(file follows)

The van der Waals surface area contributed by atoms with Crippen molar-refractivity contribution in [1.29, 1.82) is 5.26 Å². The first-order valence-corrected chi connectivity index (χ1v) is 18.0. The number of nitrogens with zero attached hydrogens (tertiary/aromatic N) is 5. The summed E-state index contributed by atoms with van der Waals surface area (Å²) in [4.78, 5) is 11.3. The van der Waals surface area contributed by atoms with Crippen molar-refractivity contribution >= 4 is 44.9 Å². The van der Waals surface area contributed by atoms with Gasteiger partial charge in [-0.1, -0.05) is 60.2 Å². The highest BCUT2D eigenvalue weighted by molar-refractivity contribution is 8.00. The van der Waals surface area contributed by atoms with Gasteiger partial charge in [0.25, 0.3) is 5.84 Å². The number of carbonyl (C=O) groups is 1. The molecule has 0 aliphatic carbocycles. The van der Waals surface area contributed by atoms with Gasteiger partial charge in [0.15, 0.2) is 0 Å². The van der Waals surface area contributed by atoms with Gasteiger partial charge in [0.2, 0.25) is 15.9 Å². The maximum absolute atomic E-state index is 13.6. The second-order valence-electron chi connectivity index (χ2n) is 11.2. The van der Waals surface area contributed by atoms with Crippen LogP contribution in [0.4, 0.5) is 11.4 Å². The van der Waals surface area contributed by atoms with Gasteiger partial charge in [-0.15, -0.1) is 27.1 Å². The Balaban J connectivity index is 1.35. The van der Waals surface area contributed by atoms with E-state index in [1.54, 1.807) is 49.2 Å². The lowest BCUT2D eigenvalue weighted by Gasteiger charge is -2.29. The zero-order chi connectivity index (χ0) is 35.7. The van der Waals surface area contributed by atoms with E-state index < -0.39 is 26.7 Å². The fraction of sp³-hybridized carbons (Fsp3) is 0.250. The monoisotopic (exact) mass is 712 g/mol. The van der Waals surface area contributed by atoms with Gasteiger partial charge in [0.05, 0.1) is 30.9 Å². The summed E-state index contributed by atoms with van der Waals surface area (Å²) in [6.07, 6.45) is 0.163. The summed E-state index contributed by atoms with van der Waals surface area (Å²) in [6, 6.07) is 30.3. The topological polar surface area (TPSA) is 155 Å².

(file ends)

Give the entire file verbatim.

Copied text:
The van der Waals surface area contributed by atoms with Crippen molar-refractivity contribution in [1.29, 1.82) is 5.26 Å². The first-order valence-corrected chi connectivity index (χ1v) is 18.0. The number of nitrogens with zero attached hydrogens (tertiary/aromatic N) is 5. The summed E-state index contributed by atoms with van der Waals surface area (Å²) in [4.78, 5) is 11.3. The van der Waals surface area contributed by atoms with Crippen molar-refractivity contribution >= 4 is 44.9 Å². The van der Waals surface area contributed by atoms with Gasteiger partial charge in [-0.1, -0.05) is 60.2 Å². The highest BCUT2D eigenvalue weighted by molar-refractivity contribution is 8.00. The van der Waals surface area contributed by atoms with Gasteiger partial charge in [0.25, 0.3) is 5.84 Å². The number of carbonyl (C=O) groups is 1. The molecule has 0 aliphatic carbocycles. The van der Waals surface area contributed by atoms with Gasteiger partial charge in [0.15, 0.2) is 0 Å². The van der Waals surface area contributed by atoms with Gasteiger partial charge in [0.2, 0.25) is 15.9 Å². The maximum absolute atomic E-state index is 13.6. The second-order valence-electron chi connectivity index (χ2n) is 11.2. The van der Waals surface area contributed by atoms with Crippen LogP contribution in [0.4, 0.5) is 11.4 Å². The van der Waals surface area contributed by atoms with Gasteiger partial charge in [-0.15, -0.1) is 27.1 Å². The Balaban J connectivity index is 1.35. The van der Waals surface area contributed by atoms with E-state index in [1.54, 1.807) is 49.2 Å². The lowest BCUT2D eigenvalue weighted by Gasteiger charge is -2.29. The zero-order chi connectivity index (χ0) is 35.7. The van der Waals surface area contributed by atoms with E-state index < -0.39 is 26.7 Å². The fraction of sp³-hybridized carbons (Fsp3) is 0.250. The monoisotopic (exact) mass is 712 g/mol. The van der Waals surface area contributed by atoms with Gasteiger partial charge in [0.05, 0.1) is 30.9 Å². The summed E-state index contributed by atoms with van der Waals surface area (Å²) in [6.07, 6.45) is 0.163. The summed E-state index contributed by atoms with van der Waals surface area (Å²) in [6, 6.07) is 30.3. The topological polar surface area (TPSA) is 155 Å².